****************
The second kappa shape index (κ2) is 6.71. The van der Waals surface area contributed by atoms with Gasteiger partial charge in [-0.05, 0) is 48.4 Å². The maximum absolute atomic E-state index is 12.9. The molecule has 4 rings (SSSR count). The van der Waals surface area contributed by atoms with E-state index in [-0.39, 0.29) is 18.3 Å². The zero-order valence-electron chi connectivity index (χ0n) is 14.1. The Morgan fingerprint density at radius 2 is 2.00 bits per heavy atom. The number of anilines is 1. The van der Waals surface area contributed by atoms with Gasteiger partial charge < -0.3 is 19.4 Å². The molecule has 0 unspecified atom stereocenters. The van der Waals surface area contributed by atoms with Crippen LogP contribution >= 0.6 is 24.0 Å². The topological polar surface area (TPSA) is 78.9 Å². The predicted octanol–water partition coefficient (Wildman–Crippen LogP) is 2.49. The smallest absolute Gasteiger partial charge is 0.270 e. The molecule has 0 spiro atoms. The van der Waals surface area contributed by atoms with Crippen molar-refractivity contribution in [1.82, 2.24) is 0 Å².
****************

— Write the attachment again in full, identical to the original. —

The second kappa shape index (κ2) is 6.71. The van der Waals surface area contributed by atoms with Gasteiger partial charge in [-0.05, 0) is 48.4 Å². The maximum absolute atomic E-state index is 12.9. The molecule has 4 rings (SSSR count). The van der Waals surface area contributed by atoms with E-state index in [-0.39, 0.29) is 18.3 Å². The zero-order valence-electron chi connectivity index (χ0n) is 14.1. The Morgan fingerprint density at radius 2 is 2.00 bits per heavy atom. The number of anilines is 1. The van der Waals surface area contributed by atoms with Gasteiger partial charge < -0.3 is 19.4 Å². The molecule has 0 unspecified atom stereocenters. The van der Waals surface area contributed by atoms with Crippen LogP contribution >= 0.6 is 24.0 Å². The topological polar surface area (TPSA) is 78.9 Å². The predicted octanol–water partition coefficient (Wildman–Crippen LogP) is 2.49. The smallest absolute Gasteiger partial charge is 0.270 e. The molecule has 0 spiro atoms. The van der Waals surface area contributed by atoms with Crippen molar-refractivity contribution in [1.82, 2.24) is 0 Å².